Discussion and Analysis by Charles Porter:
Sterling markets have opened weaker this morning following a budget that was overshadowed by pessimistic growth forecasts. Sterling markets reacted ambivalently to the second reading of third quarter Gross Domestic Product (GDP). Measuring economic growth, the statistics release showed no change. Currency markets are showing a mixed message this morning showing considerable early morning volatility. There were decisive moves overnight with the Pound Sterling and the Dollar weakening across the board, while the Euro gained approximately 0.15%. Yesterday evening, the minutes of the Fed’s November 1st monetary policy decision were released, creating a mixed but negative outlook for the US Dollar.
Sterling Briefing: Budget Overshadowed
Yesterday’s budget was delivered to the House of Commons with considerable showmanship and bluff. The Chancellor’s hand contained little more than off-suit low cards – 1.5 and 1.3 to be precise. However, the chancellor managed to find a concealed rabbit within the deck, admirably silencing the qualms of critics and the public alike. Hammond confronted the housing challenge confidently. Many will argue that the policies were shortsighted and do not confront the systemic problem of low housing supply and reinvestment that the UK has achieved. However, in terms of a political event for the Conservative Party and cabinet to rally behind, the Autumn budget just about managed.
The Pound fell by around 0.25% during the Chancellor’s speech, before ending up in positive territory when the speech was concluded. The conclusion of such a high salience speech allows Sterling to appreciate because it will necessarily reduce the volatility and anticipation that markets hold. The Chancellor presented growth forecasts that slashed GDP growth by 0.5% this year and in 2021. With the political uncertainty that has surrounded the incumbent government building, this budget had to be a resounding success. The last thing the Pound needed was a major January cabinet reshuffle from a lack of ministerial confidence.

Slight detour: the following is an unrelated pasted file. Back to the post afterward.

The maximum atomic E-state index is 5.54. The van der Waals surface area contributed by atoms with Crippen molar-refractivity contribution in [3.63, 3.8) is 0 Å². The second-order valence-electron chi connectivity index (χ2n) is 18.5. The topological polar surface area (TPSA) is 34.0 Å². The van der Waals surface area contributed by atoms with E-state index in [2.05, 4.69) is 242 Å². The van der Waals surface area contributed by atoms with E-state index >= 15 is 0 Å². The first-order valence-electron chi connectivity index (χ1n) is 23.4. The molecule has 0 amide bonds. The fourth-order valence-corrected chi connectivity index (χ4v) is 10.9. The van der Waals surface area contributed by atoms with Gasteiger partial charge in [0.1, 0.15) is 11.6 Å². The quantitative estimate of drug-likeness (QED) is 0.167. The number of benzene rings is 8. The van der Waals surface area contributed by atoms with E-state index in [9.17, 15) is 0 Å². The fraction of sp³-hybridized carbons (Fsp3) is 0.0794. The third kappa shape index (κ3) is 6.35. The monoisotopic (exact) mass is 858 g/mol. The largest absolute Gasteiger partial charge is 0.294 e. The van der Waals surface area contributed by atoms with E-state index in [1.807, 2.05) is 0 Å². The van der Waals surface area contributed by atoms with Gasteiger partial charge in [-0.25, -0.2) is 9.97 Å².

Euro Briefing: European Confidence
The Euro has been one of the only winners in this morning’s trading session. One probable cause is its temporary escape of political and economic challenges that are becoming increasingly apparent in the UK and US economies. The Euro has gained around 1% against the US Dollar since the beginning of this week, correcting back towards the 1.20 levels we saw in September.
This morning, IHS Markit’s Eurozone soft data index was released. The survey-based data defied dominant market expectations for a worsening of the services and manufacturing indices. The consensus forecast would have seen the aggregated soft data index for the Eurozone retreat minimally. In contrast, the composite purchasing manager’s index increased to 57.5, up from October’s reading of 56. The soft data saw the Euro spike mildly as expectations were priced out. The gains survived morning trading.
Dollar Briefing: Conflicting Messages
Yesterday evening, at 19:00BST, the minutes from November’s Federal Open Market Committee meeting were released. A December rate hike in the US is heavily priced in by the market and widely taken for granted. Yesterday’s release affirmed this sentiment, confirming the members’ commitment to raising the target interest rate band next month. What is equally important to the value of the US Dollar and the shape of the US yield curve is future monetary policy expectations.
The minutes show that Janet Yellen’s more dovish comments, that were expressed during her public conversation with Sir Mervyn, are shared by the entire FOMC. The minutes revealed that members are concerned inflation has disappeared for longer than previous envisaged. With some market participants pricing in up to four US rate hikes next year, the news was negative for today’s US Dollar.
The Days Ahead:
From a data standpoint, the week should end with little drama. However, as Germany’s incumbent Chancellor, Angela Merkel, speaks with rival SPD-leader and former EU Parliament President, Martin Schulz, about a potential coalition, we wait to see if Germany’s political impasse will be relieved – expectations are minimal.
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